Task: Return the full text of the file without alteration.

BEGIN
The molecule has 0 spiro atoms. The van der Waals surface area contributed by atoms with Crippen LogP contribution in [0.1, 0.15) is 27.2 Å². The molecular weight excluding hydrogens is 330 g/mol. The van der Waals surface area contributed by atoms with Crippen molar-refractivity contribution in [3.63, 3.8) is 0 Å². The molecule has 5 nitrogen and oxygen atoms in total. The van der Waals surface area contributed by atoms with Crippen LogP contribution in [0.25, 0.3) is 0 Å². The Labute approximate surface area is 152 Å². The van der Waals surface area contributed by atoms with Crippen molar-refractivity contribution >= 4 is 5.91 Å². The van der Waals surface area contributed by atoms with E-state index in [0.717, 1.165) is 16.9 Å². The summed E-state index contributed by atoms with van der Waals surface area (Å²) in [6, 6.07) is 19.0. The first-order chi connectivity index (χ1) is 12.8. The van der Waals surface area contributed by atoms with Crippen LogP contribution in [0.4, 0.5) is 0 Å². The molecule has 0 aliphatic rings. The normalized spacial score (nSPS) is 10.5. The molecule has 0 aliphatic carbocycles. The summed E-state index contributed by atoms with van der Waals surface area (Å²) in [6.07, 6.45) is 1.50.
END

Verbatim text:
The molecule has 0 spiro atoms. The van der Waals surface area contributed by atoms with Crippen LogP contribution in [0.1, 0.15) is 27.2 Å². The molecular weight excluding hydrogens is 330 g/mol. The van der Waals surface area contributed by atoms with Crippen molar-refractivity contribution in [3.63, 3.8) is 0 Å². The molecule has 5 nitrogen and oxygen atoms in total. The van der Waals surface area contributed by atoms with Crippen LogP contribution in [0.25, 0.3) is 0 Å². The Labute approximate surface area is 152 Å². The van der Waals surface area contributed by atoms with Crippen molar-refractivity contribution >= 4 is 5.91 Å². The van der Waals surface area contributed by atoms with E-state index in [0.717, 1.165) is 16.9 Å². The summed E-state index contributed by atoms with van der Waals surface area (Å²) in [6, 6.07) is 19.0. The first-order chi connectivity index (χ1) is 12.8. The van der Waals surface area contributed by atoms with Crippen LogP contribution in [0.4, 0.5) is 0 Å². The molecule has 0 aliphatic rings. The normalized spacial score (nSPS) is 10.5. The molecule has 0 aliphatic carbocycles. The summed E-state index contributed by atoms with van der Waals surface area (Å²) in [6.07, 6.45) is 1.50.